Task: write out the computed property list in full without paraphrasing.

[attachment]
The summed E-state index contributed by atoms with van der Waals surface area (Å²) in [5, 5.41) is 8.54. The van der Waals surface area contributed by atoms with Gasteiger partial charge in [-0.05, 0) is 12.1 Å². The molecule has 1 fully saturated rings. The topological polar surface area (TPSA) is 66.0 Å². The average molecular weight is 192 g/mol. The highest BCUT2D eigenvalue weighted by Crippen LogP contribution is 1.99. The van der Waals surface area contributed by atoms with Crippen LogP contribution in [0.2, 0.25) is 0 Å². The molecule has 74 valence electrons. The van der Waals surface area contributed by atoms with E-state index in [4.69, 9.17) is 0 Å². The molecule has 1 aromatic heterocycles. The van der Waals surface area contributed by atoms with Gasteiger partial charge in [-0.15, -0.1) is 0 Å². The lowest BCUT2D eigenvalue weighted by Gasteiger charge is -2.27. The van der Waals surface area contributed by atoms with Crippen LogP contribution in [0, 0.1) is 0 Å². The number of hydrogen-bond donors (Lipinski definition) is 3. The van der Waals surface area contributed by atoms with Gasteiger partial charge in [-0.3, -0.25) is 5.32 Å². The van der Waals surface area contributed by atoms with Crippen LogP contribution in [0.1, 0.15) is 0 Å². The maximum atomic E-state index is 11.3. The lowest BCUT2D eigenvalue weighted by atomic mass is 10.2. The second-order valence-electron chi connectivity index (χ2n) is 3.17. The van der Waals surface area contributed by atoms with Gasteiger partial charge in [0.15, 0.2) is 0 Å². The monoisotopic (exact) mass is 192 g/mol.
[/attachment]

The summed E-state index contributed by atoms with van der Waals surface area (Å²) in [5, 5.41) is 8.54. The van der Waals surface area contributed by atoms with Gasteiger partial charge in [-0.05, 0) is 12.1 Å². The molecule has 1 fully saturated rings. The topological polar surface area (TPSA) is 66.0 Å². The average molecular weight is 192 g/mol. The highest BCUT2D eigenvalue weighted by Crippen LogP contribution is 1.99. The van der Waals surface area contributed by atoms with Crippen LogP contribution in [0.2, 0.25) is 0 Å². The molecule has 74 valence electrons. The van der Waals surface area contributed by atoms with E-state index in [4.69, 9.17) is 0 Å². The molecule has 1 aromatic heterocycles. The van der Waals surface area contributed by atoms with Gasteiger partial charge in [-0.15, -0.1) is 0 Å². The lowest BCUT2D eigenvalue weighted by Gasteiger charge is -2.27. The van der Waals surface area contributed by atoms with Crippen LogP contribution in [0, 0.1) is 0 Å². The number of hydrogen-bond donors (Lipinski definition) is 3. The van der Waals surface area contributed by atoms with Gasteiger partial charge in [-0.3, -0.25) is 5.32 Å². The van der Waals surface area contributed by atoms with Crippen LogP contribution in [0.1, 0.15) is 0 Å². The maximum atomic E-state index is 11.3. The lowest BCUT2D eigenvalue weighted by atomic mass is 10.2. The second-order valence-electron chi connectivity index (χ2n) is 3.17. The van der Waals surface area contributed by atoms with Gasteiger partial charge in [0.15, 0.2) is 0 Å². The monoisotopic (exact) mass is 192 g/mol.